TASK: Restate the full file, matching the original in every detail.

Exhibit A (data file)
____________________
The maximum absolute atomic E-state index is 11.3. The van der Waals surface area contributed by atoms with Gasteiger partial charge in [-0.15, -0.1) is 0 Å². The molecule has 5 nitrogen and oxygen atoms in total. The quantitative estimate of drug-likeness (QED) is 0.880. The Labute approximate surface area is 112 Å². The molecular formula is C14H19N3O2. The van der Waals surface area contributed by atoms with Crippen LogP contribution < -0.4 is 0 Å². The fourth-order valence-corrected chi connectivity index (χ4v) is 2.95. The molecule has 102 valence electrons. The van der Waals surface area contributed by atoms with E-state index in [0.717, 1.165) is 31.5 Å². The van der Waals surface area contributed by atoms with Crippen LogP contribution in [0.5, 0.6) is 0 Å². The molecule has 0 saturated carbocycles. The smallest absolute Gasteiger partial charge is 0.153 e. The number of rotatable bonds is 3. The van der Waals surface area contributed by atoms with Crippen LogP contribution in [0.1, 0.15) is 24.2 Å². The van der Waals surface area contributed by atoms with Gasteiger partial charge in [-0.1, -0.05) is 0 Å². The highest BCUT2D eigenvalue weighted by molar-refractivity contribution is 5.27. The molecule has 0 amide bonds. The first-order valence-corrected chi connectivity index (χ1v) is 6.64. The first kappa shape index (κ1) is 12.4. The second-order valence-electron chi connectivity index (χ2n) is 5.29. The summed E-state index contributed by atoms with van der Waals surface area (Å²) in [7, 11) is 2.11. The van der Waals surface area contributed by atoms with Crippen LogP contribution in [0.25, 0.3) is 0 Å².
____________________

The maximum absolute atomic E-state index is 11.3. The van der Waals surface area contributed by atoms with Gasteiger partial charge in [-0.15, -0.1) is 0 Å². The molecule has 5 nitrogen and oxygen atoms in total. The quantitative estimate of drug-likeness (QED) is 0.880. The Labute approximate surface area is 112 Å². The molecular formula is C14H19N3O2. The van der Waals surface area contributed by atoms with Crippen LogP contribution < -0.4 is 0 Å². The fourth-order valence-corrected chi connectivity index (χ4v) is 2.95. The molecule has 102 valence electrons. The van der Waals surface area contributed by atoms with E-state index in [0.717, 1.165) is 31.5 Å². The van der Waals surface area contributed by atoms with Crippen LogP contribution in [0.5, 0.6) is 0 Å². The molecule has 0 saturated carbocycles. The smallest absolute Gasteiger partial charge is 0.153 e. The number of rotatable bonds is 3. The van der Waals surface area contributed by atoms with Crippen LogP contribution in [0.1, 0.15) is 24.2 Å². The van der Waals surface area contributed by atoms with Gasteiger partial charge in [-0.1, -0.05) is 0 Å². The highest BCUT2D eigenvalue weighted by molar-refractivity contribution is 5.27. The molecule has 0 amide bonds. The first-order valence-corrected chi connectivity index (χ1v) is 6.64. The first kappa shape index (κ1) is 12.4. The second-order valence-electron chi connectivity index (χ2n) is 5.29. The summed E-state index contributed by atoms with van der Waals surface area (Å²) in [7, 11) is 2.11. The van der Waals surface area contributed by atoms with Crippen LogP contribution in [0.25, 0.3) is 0 Å².